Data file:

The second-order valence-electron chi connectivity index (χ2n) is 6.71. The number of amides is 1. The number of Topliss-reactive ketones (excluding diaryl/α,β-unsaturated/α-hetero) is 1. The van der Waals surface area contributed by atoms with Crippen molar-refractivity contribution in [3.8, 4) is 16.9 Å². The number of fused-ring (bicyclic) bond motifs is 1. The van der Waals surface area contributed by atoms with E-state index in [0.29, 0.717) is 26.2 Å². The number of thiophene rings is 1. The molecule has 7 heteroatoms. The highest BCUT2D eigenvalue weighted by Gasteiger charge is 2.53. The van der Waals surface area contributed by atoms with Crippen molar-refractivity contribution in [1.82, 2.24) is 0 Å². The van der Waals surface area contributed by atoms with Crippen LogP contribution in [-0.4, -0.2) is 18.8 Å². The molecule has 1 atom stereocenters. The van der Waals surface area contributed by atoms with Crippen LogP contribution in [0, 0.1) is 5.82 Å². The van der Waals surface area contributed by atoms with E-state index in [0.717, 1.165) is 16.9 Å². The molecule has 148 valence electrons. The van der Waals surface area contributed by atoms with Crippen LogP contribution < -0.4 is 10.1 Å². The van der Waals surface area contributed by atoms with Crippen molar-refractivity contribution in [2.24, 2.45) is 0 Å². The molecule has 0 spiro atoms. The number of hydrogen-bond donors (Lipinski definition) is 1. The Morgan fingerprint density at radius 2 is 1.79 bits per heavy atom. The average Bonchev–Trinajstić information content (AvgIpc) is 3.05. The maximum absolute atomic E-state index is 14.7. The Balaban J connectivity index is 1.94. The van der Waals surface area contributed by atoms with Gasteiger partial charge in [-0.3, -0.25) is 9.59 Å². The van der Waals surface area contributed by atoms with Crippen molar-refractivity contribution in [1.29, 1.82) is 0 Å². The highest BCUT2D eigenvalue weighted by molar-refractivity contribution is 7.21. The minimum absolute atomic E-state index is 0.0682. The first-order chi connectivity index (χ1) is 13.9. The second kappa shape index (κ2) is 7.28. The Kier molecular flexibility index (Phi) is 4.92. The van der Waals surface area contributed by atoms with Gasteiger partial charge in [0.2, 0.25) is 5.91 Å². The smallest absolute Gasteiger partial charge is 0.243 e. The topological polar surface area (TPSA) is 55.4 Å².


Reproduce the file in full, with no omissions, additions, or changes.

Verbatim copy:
The second-order valence-electron chi connectivity index (χ2n) is 6.71. The number of amides is 1. The number of Topliss-reactive ketones (excluding diaryl/α,β-unsaturated/α-hetero) is 1. The van der Waals surface area contributed by atoms with Crippen molar-refractivity contribution in [3.8, 4) is 16.9 Å². The number of fused-ring (bicyclic) bond motifs is 1. The van der Waals surface area contributed by atoms with E-state index in [0.29, 0.717) is 26.2 Å². The number of thiophene rings is 1. The molecule has 7 heteroatoms. The highest BCUT2D eigenvalue weighted by Gasteiger charge is 2.53. The van der Waals surface area contributed by atoms with Crippen molar-refractivity contribution in [1.82, 2.24) is 0 Å². The van der Waals surface area contributed by atoms with Crippen LogP contribution in [-0.4, -0.2) is 18.8 Å². The molecule has 1 atom stereocenters. The van der Waals surface area contributed by atoms with Crippen LogP contribution in [0, 0.1) is 5.82 Å². The van der Waals surface area contributed by atoms with E-state index in [0.717, 1.165) is 16.9 Å². The molecule has 148 valence electrons. The van der Waals surface area contributed by atoms with Crippen LogP contribution < -0.4 is 10.1 Å². The van der Waals surface area contributed by atoms with Crippen molar-refractivity contribution in [2.24, 2.45) is 0 Å². The molecule has 0 spiro atoms. The number of hydrogen-bond donors (Lipinski definition) is 1. The Morgan fingerprint density at radius 2 is 1.79 bits per heavy atom. The average Bonchev–Trinajstić information content (AvgIpc) is 3.05. The maximum absolute atomic E-state index is 14.7. The Balaban J connectivity index is 1.94. The van der Waals surface area contributed by atoms with Gasteiger partial charge in [-0.3, -0.25) is 9.59 Å². The van der Waals surface area contributed by atoms with Crippen molar-refractivity contribution in [1.29, 1.82) is 0 Å². The highest BCUT2D eigenvalue weighted by molar-refractivity contribution is 7.21. The minimum absolute atomic E-state index is 0.0682. The first-order chi connectivity index (χ1) is 13.9. The second kappa shape index (κ2) is 7.28. The Kier molecular flexibility index (Phi) is 4.92. The van der Waals surface area contributed by atoms with Gasteiger partial charge in [0.2, 0.25) is 5.91 Å². The smallest absolute Gasteiger partial charge is 0.243 e. The topological polar surface area (TPSA) is 55.4 Å².